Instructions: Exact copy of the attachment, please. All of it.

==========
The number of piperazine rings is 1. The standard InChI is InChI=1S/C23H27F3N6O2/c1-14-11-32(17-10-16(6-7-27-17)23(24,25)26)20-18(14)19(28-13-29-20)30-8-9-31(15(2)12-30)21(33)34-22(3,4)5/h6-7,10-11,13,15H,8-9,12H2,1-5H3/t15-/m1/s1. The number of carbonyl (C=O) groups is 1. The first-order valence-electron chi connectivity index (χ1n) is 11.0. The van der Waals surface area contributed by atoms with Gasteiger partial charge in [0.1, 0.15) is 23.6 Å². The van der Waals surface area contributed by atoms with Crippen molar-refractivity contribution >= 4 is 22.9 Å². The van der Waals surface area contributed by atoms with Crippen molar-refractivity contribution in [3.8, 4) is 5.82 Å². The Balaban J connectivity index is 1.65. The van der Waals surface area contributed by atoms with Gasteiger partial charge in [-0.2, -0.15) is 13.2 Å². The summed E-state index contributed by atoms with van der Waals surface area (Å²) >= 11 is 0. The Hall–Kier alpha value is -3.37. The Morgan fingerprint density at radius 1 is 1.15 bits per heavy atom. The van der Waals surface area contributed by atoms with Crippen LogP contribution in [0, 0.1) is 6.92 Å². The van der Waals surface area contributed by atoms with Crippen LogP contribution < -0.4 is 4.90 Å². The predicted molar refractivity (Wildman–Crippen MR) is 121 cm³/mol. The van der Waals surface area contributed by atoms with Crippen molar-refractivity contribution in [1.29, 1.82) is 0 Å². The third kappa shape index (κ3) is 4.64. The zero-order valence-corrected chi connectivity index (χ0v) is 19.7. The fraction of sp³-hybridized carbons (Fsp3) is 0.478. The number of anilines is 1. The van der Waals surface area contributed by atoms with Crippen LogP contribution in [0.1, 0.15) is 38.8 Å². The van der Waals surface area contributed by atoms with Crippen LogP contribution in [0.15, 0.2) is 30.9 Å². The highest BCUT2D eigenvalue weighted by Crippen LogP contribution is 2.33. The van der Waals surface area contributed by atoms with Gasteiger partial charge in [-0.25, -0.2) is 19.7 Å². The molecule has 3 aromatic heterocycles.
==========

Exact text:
The number of piperazine rings is 1. The standard InChI is InChI=1S/C23H27F3N6O2/c1-14-11-32(17-10-16(6-7-27-17)23(24,25)26)20-18(14)19(28-13-29-20)30-8-9-31(15(2)12-30)21(33)34-22(3,4)5/h6-7,10-11,13,15H,8-9,12H2,1-5H3/t15-/m1/s1. The number of carbonyl (C=O) groups is 1. The first-order valence-electron chi connectivity index (χ1n) is 11.0. The van der Waals surface area contributed by atoms with Gasteiger partial charge in [0.1, 0.15) is 23.6 Å². The van der Waals surface area contributed by atoms with Crippen molar-refractivity contribution >= 4 is 22.9 Å². The van der Waals surface area contributed by atoms with Crippen molar-refractivity contribution in [3.8, 4) is 5.82 Å². The Balaban J connectivity index is 1.65. The van der Waals surface area contributed by atoms with Gasteiger partial charge in [-0.2, -0.15) is 13.2 Å². The summed E-state index contributed by atoms with van der Waals surface area (Å²) >= 11 is 0. The Hall–Kier alpha value is -3.37. The Morgan fingerprint density at radius 1 is 1.15 bits per heavy atom. The van der Waals surface area contributed by atoms with Crippen LogP contribution in [0, 0.1) is 6.92 Å². The van der Waals surface area contributed by atoms with Crippen LogP contribution < -0.4 is 4.90 Å². The predicted molar refractivity (Wildman–Crippen MR) is 121 cm³/mol. The van der Waals surface area contributed by atoms with Crippen molar-refractivity contribution in [1.29, 1.82) is 0 Å². The third kappa shape index (κ3) is 4.64. The zero-order valence-corrected chi connectivity index (χ0v) is 19.7. The fraction of sp³-hybridized carbons (Fsp3) is 0.478. The number of anilines is 1. The van der Waals surface area contributed by atoms with Crippen LogP contribution in [0.1, 0.15) is 38.8 Å². The van der Waals surface area contributed by atoms with Crippen LogP contribution in [0.15, 0.2) is 30.9 Å². The highest BCUT2D eigenvalue weighted by Crippen LogP contribution is 2.33. The van der Waals surface area contributed by atoms with Gasteiger partial charge in [-0.25, -0.2) is 19.7 Å². The molecule has 3 aromatic heterocycles.